Mysterious circular patches of dry, barren land have been spotted scattered across the Australian outbreak. Known as 'fairy circles', these round patterns had previously only been seen in the dry grasslands of Namibia, and were thought to be the only example anywhere in the world.
But an aerial image of the Australian outbreak has revealed that the circles appear there too, and their distribution provides further insight into how the structures form - which, despite appearances, that has more to do with water than aliens.
Fairy circles are incredibly rare, but they've been spotted in the grasslands of Namibia in southwest Africa for years. Ranging in diameter anywhere from 2 to 15 metres (7 to 50 feet), these dry patches of land form mysteriously in the middle of an otherwise uniform sea of grass.
It was generally assumed that this was the only place the patterns occurred, but recently a photo was sent to Stephan Getzin, an ecologist with the Helmholtz Centre for Environmental Research in Germany, of what looked a lot like fairy circles near Newman in Western Australia.
"I was really astonished," Getzin told The New York Times. "I couldn’t believe what I was seeing."
The circles were already well-known to the locals, but they can only be properly seen from the air, and no one had taken the time to study them properly until recently. With further research, Getzin was able to demonstrate that the structures in Australia are the same as the mysterious patterns in Namibia, despite being located more than 10,000 kilometres away.
So what causes these circles? One of the leading hypotheses suggests that fairy circles are caused by carbon monoxide rising up from the earth. Another idea is that termites or ants could be nibbling away at plant roots in the circular pattern.
But Getzin came up with a third hypothesis back in 2014, proposing that fairy circles form naturally as plants organise themselves to get the most amount of water available - and this new discovery supports that idea.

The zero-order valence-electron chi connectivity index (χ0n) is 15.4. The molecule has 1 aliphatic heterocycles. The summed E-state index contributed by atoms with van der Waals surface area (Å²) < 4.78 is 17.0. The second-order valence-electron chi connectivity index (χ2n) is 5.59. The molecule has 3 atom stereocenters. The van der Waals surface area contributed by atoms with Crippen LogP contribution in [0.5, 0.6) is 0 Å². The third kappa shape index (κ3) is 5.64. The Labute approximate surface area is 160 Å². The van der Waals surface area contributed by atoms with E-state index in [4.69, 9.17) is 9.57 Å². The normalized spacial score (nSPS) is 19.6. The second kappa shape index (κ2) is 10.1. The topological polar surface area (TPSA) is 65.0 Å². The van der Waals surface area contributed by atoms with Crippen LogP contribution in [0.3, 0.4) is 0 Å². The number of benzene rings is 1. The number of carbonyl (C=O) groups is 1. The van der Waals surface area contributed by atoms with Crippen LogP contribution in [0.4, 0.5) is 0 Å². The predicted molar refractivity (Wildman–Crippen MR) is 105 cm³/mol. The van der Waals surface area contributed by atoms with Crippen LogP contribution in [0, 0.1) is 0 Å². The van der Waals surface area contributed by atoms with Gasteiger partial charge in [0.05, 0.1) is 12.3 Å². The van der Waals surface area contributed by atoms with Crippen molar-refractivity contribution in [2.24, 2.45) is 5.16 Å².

"The interesting thing about fairy circles is that they are spread with great regularity and homogeneity, even over vast areas, but they occur only within a narrow rainfall belt," said Getzin.
To find out more, Getzin and his team measured the water drainage and surface temperature of the Australian fairy circles, then ran computer simulations to show that the barren patches of desert allow water to permeate further, which means the same amount of liquid can support the most plants possible.
The specifics of the Australian and Namibian structures vary slightly, but they both have this same benefit.
"In Namibia, the sandy soils of the fairy circles are much more permeable and precipitation can drain away with ease," said Getzin. "The details of this mechanism are different to that in Australia. But it produces the same vegetation pattern because both systems of gaps are triggered by the same instability."
The discovery also satisfies one of the main criticisms of Getzin's work on fairy circles - if the structures naturally form due to water shortages, why don't we see them more often? It's now becoming apparent that they're not as rare as we once thought.
What's most exciting is that the research suggests there could be other fairy circles around the world that we're yet to find - and in today's world of google maps and satellite images, it's nice to know there's still a little mystery left on the planet.
"Discoveries like the Australian fairy circles are extremely rare, which makes the current study tremendously exciting," Getzin told ABC Science.
The results have been published in the Proceedings of the National Academy of Sciences.